Charles Édouard Guillaume

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Charles Édouard Guillaume
Guillaume 1920.jpg
Born (1861-02-15)15 February 1861
Fleurier, Switzerland
Died 13 May 1938(1938-05-13) (aged 77)
Sèvres, France
Nationality Swiss
Fields Physics
Institutions Bureau International des Poids et Mesures, Sèvres
Alma mater ETH Zurich
Known for Invar and Elinvar
Notable awards John Scott Medal (1914)
Nobel Prize in Physics (1920)

Charles Édouard Guillaume (15 February 1861, Fleurier, Switzerland – 13 May 1938, Sèvres, France) was a Swiss physicist who received the Nobel Prize in Physics in 1920 in recognition of the service he had rendered to precision measurements in physics by his discovery of anomalies in nickel steel alloys.

Guillaume is known for his discovery of nickel-steel alloys he named invar and elinvar. Invar has a near-zero coefficient of thermal expansion, making it useful in constructing precision instruments whose dimensions need to remain constant in spite of varying temperature. Elinvar has a near-zero thermal coefficient of the modulus of elasticity, making it useful in constructing instruments with springs that need to be unaffected by varying temperature, such as the marine chronometer. Elinvar is also non-magnetic, which is a secondary useful property for antimagnetic watches.

As the son of a Swiss horologist Guillaume took an interest in marine chronometers. For use as the compensation balance he developed a slight variation of the invar alloy which had a negative quadratic coefficient of expansion. The purpose of doing this was to eliminate the "middle temperature" error of the balance wheel.[1]

Guillaume was head of the International Bureau of Weights and Measures.[1] He worked with Kristian Birkeland, serving at the Observatoire de Paris—Section de Meudon. He conducted several experiments with thermostatic measurements at the observatory. He was the first to determine accurately the temperature of space.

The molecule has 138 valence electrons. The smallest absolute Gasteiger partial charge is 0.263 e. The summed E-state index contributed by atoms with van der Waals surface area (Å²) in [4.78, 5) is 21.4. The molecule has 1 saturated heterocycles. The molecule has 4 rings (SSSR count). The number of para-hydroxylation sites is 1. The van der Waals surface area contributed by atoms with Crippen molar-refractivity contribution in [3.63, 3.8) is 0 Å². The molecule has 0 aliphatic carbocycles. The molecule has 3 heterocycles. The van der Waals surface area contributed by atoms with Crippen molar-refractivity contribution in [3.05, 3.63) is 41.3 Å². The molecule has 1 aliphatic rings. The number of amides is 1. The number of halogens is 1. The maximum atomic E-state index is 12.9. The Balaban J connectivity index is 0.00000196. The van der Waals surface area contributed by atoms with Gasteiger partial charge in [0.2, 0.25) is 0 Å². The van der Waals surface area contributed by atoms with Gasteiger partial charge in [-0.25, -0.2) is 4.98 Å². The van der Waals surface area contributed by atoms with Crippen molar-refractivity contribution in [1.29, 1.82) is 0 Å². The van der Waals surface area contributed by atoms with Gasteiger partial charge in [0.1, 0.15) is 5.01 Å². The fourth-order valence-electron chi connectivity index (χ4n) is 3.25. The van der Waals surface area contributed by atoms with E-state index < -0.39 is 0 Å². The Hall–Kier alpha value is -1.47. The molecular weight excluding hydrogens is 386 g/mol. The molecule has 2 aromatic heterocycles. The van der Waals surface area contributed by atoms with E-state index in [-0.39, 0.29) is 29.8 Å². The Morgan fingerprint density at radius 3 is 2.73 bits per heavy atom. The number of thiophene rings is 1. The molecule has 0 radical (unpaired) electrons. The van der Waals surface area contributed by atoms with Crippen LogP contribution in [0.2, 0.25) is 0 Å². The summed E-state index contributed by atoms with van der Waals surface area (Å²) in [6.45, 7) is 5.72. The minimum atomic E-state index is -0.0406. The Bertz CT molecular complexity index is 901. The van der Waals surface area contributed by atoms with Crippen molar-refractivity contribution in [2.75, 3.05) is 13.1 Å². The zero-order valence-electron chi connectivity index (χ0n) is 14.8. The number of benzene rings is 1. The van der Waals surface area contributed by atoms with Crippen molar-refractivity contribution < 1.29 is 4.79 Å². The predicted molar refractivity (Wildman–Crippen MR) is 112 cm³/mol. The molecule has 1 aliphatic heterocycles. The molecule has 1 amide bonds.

Guillaume was married in 1888 to A.M. Taufflieb, with whom he had three children.

Publications[edit]

1922 pastel portraiture by Marie-Louise Catherine Breslau
  • Guillaume, Charles-Edouard (1896). "La Température de L'Espace (The Temperature of Space)". La Nature 24. 
  • Guillaume, Charles-Edouard (1886). Études thermométriques (Studies on Thermometry). 
  • Guillaume, Charles-Edouard (1889). Traité de thermométrie (Treatise on Thermometry). 
  • Guillaume, Charles-Edouard (1894). Unités et Étalons (Units and Standards). 
  • Guillaume, Charles-Edouard (1896). Les rayons X (X-Rays). 
  • Guillaume, Charles-Edouard (1898). Recherches sur le nickel et ses alliages (Investigations on Nickel and its Alloys). 
  • Guillaume, Charles-Edouard (1899). La vie de la matière (The Life of Matter). 
  • Guillaume, Charles-Edouard (1902). La Convention du Mètre et le Bureau international des Poids et Mesures (Metrical Convention and the International Bureau of Weights and Measures). 
  • Guillaume, Charles-Edouard (1904). Les applications des aciers au nickel (Applications of Nickel-Steels). 
  • Guillaume, Charles-Edouard (1907). Des états de la matière (States of Matter). 
  • Guillaume, Charles-Edouard (1907, 1913). Les récents progrès du système métrique (Recent progress in the Metric System). 
  • Guillaume, Charles-Edouard. Initiation à la Mécanique (Introduction to Mechanics). 

Notes[edit]

  1. ^ a b Gould, p.201.

References[edit]

  • Nobel Lectures, Physics 1901-1921, " Charles-Edouard Guillaume – Biography". Elsevier Publishing Company, Amsterdam.
  • lanl.gov, "History". Pioneers in the development of the Plasma Universe.
  • Rupert Thomas Gould, The Marine Chronometer: its history and development, Holland Press, 1960.

External links[edit]